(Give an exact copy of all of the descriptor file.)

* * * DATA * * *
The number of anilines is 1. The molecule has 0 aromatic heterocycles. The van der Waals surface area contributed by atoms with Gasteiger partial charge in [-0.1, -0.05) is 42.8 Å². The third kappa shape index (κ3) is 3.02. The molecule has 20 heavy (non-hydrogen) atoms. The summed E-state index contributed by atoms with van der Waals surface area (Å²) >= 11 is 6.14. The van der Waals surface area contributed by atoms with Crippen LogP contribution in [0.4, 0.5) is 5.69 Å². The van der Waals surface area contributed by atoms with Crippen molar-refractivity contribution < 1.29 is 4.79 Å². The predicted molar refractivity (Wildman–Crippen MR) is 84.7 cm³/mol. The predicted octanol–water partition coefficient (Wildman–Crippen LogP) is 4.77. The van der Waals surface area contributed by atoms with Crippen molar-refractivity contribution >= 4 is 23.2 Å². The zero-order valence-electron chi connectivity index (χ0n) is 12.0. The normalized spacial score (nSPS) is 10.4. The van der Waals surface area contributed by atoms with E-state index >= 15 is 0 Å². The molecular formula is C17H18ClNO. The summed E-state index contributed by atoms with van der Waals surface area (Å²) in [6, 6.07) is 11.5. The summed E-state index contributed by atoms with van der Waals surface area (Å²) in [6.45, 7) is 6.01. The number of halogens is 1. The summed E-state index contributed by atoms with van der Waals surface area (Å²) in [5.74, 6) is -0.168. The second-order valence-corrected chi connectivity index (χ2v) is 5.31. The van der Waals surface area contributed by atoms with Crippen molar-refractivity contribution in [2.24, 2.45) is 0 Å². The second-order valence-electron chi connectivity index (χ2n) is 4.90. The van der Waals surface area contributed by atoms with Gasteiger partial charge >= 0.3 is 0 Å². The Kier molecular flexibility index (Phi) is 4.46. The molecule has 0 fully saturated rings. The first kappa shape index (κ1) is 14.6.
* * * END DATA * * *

The number of anilines is 1. The molecule has 0 aromatic heterocycles. The van der Waals surface area contributed by atoms with Gasteiger partial charge in [-0.1, -0.05) is 42.8 Å². The third kappa shape index (κ3) is 3.02. The molecule has 20 heavy (non-hydrogen) atoms. The summed E-state index contributed by atoms with van der Waals surface area (Å²) >= 11 is 6.14. The van der Waals surface area contributed by atoms with Crippen LogP contribution in [0.4, 0.5) is 5.69 Å². The van der Waals surface area contributed by atoms with Crippen molar-refractivity contribution < 1.29 is 4.79 Å². The predicted molar refractivity (Wildman–Crippen MR) is 84.7 cm³/mol. The predicted octanol–water partition coefficient (Wildman–Crippen LogP) is 4.77. The van der Waals surface area contributed by atoms with Crippen molar-refractivity contribution >= 4 is 23.2 Å². The zero-order valence-electron chi connectivity index (χ0n) is 12.0. The normalized spacial score (nSPS) is 10.4. The van der Waals surface area contributed by atoms with E-state index >= 15 is 0 Å². The molecular formula is C17H18ClNO. The summed E-state index contributed by atoms with van der Waals surface area (Å²) in [6, 6.07) is 11.5. The summed E-state index contributed by atoms with van der Waals surface area (Å²) in [6.45, 7) is 6.01. The number of halogens is 1. The summed E-state index contributed by atoms with van der Waals surface area (Å²) in [5.74, 6) is -0.168. The second-order valence-corrected chi connectivity index (χ2v) is 5.31. The van der Waals surface area contributed by atoms with Crippen molar-refractivity contribution in [2.24, 2.45) is 0 Å². The second-order valence-electron chi connectivity index (χ2n) is 4.90. The van der Waals surface area contributed by atoms with Gasteiger partial charge >= 0.3 is 0 Å². The Kier molecular flexibility index (Phi) is 4.46. The molecule has 0 fully saturated rings. The first kappa shape index (κ1) is 14.6.